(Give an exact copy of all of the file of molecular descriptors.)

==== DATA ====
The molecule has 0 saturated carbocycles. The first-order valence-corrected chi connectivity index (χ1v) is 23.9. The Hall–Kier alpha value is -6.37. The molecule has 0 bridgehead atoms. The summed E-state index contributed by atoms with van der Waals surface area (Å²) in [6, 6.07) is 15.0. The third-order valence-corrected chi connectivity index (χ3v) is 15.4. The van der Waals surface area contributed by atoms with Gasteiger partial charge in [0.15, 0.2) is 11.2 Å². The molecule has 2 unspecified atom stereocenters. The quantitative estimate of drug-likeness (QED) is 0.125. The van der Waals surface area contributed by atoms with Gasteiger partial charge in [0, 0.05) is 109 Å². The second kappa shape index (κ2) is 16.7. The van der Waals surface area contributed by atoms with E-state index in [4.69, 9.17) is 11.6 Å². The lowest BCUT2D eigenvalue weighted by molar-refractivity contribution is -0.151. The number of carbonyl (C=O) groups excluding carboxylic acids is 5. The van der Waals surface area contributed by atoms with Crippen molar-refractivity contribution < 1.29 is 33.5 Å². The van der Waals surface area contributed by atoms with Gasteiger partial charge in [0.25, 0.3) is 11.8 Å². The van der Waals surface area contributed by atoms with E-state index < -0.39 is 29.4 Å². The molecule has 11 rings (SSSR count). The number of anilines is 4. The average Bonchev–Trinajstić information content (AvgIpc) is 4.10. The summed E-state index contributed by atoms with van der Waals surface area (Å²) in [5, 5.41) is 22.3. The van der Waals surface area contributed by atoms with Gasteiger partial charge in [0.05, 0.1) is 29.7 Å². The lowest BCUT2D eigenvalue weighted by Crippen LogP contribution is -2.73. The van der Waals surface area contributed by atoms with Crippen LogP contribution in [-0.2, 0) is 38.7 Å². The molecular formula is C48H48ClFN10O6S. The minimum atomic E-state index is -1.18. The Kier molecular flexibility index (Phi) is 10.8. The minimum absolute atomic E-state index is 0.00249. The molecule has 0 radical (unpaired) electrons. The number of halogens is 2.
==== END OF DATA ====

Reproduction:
The molecule has 0 saturated carbocycles. The first-order valence-corrected chi connectivity index (χ1v) is 23.9. The Hall–Kier alpha value is -6.37. The molecule has 0 bridgehead atoms. The summed E-state index contributed by atoms with van der Waals surface area (Å²) in [6, 6.07) is 15.0. The third-order valence-corrected chi connectivity index (χ3v) is 15.4. The van der Waals surface area contributed by atoms with Gasteiger partial charge in [0.15, 0.2) is 11.2 Å². The molecule has 2 unspecified atom stereocenters. The quantitative estimate of drug-likeness (QED) is 0.125. The van der Waals surface area contributed by atoms with Gasteiger partial charge in [0, 0.05) is 109 Å². The second kappa shape index (κ2) is 16.7. The van der Waals surface area contributed by atoms with E-state index in [4.69, 9.17) is 11.6 Å². The lowest BCUT2D eigenvalue weighted by molar-refractivity contribution is -0.151. The number of carbonyl (C=O) groups excluding carboxylic acids is 5. The van der Waals surface area contributed by atoms with Crippen molar-refractivity contribution < 1.29 is 33.5 Å². The van der Waals surface area contributed by atoms with Gasteiger partial charge in [0.25, 0.3) is 11.8 Å². The van der Waals surface area contributed by atoms with E-state index < -0.39 is 29.4 Å². The molecule has 11 rings (SSSR count). The number of anilines is 4. The average Bonchev–Trinajstić information content (AvgIpc) is 4.10. The summed E-state index contributed by atoms with van der Waals surface area (Å²) in [5, 5.41) is 22.3. The van der Waals surface area contributed by atoms with Gasteiger partial charge in [0.05, 0.1) is 29.7 Å². The lowest BCUT2D eigenvalue weighted by Crippen LogP contribution is -2.73. The van der Waals surface area contributed by atoms with Crippen LogP contribution in [-0.2, 0) is 38.7 Å². The molecular formula is C48H48ClFN10O6S. The minimum atomic E-state index is -1.18. The Kier molecular flexibility index (Phi) is 10.8. The minimum absolute atomic E-state index is 0.00249. The molecule has 0 radical (unpaired) electrons. The number of halogens is 2.